Are the hours long? Yes.
Does it require specialized skills? Yes.
Is it physically grueling? No (unless you count sleep deprivation).
Is it emotionally draining? No (unless you are working on games that conflict with your personal beliefs).
I agree with Ed's response that you should figure out what you are good at and study related skills. Broadly, game developers fall into one of four categories:
1) Artists: skills include pixel art, 3D modeling, animation (2D and 3D), graphic design
2) Software engineers: skills include programming, software systems design, database design, mathematics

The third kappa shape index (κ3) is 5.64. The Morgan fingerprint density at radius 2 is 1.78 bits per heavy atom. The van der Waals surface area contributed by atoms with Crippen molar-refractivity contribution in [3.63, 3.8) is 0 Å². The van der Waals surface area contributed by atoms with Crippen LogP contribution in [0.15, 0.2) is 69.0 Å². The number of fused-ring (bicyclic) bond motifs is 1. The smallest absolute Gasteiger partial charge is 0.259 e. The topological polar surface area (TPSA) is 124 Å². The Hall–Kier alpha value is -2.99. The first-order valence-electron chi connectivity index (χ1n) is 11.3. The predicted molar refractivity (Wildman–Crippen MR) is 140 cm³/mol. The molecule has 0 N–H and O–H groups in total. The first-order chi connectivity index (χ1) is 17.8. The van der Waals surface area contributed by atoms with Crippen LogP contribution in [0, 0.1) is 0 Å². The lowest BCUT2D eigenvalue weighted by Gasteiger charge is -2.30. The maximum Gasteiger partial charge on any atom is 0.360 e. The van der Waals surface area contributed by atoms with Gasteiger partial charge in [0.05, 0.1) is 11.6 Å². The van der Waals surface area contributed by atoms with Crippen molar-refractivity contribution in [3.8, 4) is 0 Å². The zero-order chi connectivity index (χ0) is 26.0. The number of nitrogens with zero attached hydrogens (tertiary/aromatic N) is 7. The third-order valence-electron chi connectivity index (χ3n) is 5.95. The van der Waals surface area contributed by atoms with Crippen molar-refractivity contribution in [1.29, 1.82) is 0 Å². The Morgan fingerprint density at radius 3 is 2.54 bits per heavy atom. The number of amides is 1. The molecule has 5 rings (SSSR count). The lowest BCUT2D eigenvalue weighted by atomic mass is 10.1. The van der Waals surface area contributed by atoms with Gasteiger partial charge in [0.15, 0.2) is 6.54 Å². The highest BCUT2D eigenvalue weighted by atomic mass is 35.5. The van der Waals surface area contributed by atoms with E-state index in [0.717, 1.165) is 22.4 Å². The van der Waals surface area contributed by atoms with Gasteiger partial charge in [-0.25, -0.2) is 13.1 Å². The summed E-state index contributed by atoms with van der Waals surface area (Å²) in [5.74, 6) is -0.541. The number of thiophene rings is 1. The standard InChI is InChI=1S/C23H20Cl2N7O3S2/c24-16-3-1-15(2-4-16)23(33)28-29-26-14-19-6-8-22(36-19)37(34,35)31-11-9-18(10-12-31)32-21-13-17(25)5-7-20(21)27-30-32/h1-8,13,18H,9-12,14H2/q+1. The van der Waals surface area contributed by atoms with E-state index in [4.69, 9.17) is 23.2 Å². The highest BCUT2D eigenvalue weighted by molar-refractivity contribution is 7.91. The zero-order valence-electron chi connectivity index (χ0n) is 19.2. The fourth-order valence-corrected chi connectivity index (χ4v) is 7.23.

3) Game designers: skills include writing, economics, mathematics (understanding programming helps)
4) Producers: skills include project management, scheduling, budgeting, and team management
But, mostly, if you love games, you should start making them. It doesn't matter if you program them on a computer or make them out of paper, start building something. This will help you understand what you love to do and will naturally lead you to the right skills to study for your personal interests. Also, understand that modern games -- especially video games -- aren't built by individuals. They take teams of people multiple years to complete -- at least, the AAA console and PC titles. So don't get discouraged if your games don't look and feel like Overwatch or Divinity: Original Sin.